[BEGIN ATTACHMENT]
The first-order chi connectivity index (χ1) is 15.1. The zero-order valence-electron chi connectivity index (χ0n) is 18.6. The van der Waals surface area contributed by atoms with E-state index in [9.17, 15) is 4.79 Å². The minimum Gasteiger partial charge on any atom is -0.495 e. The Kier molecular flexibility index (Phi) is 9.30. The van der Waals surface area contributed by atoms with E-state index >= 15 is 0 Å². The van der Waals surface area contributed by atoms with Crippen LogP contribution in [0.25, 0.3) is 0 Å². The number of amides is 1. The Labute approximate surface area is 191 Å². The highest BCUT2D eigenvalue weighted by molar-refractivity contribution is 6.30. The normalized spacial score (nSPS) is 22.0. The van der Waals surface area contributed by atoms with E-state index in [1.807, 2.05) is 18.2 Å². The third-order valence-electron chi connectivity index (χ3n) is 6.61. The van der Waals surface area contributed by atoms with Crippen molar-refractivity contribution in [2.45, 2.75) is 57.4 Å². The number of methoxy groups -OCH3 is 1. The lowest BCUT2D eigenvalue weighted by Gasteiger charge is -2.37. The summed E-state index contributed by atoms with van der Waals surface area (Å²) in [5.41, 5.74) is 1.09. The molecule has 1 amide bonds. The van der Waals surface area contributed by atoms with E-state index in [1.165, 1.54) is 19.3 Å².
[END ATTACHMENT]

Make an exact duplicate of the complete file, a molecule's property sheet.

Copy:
The first-order chi connectivity index (χ1) is 15.1. The zero-order valence-electron chi connectivity index (χ0n) is 18.6. The van der Waals surface area contributed by atoms with E-state index in [9.17, 15) is 4.79 Å². The minimum Gasteiger partial charge on any atom is -0.495 e. The Kier molecular flexibility index (Phi) is 9.30. The van der Waals surface area contributed by atoms with E-state index >= 15 is 0 Å². The van der Waals surface area contributed by atoms with Crippen LogP contribution in [0.25, 0.3) is 0 Å². The number of amides is 1. The Labute approximate surface area is 191 Å². The highest BCUT2D eigenvalue weighted by molar-refractivity contribution is 6.30. The normalized spacial score (nSPS) is 22.0. The van der Waals surface area contributed by atoms with E-state index in [1.807, 2.05) is 18.2 Å². The third-order valence-electron chi connectivity index (χ3n) is 6.61. The van der Waals surface area contributed by atoms with Crippen molar-refractivity contribution in [2.45, 2.75) is 57.4 Å². The number of methoxy groups -OCH3 is 1. The lowest BCUT2D eigenvalue weighted by Gasteiger charge is -2.37. The summed E-state index contributed by atoms with van der Waals surface area (Å²) in [5.41, 5.74) is 1.09. The molecule has 1 amide bonds. The van der Waals surface area contributed by atoms with E-state index in [1.165, 1.54) is 19.3 Å².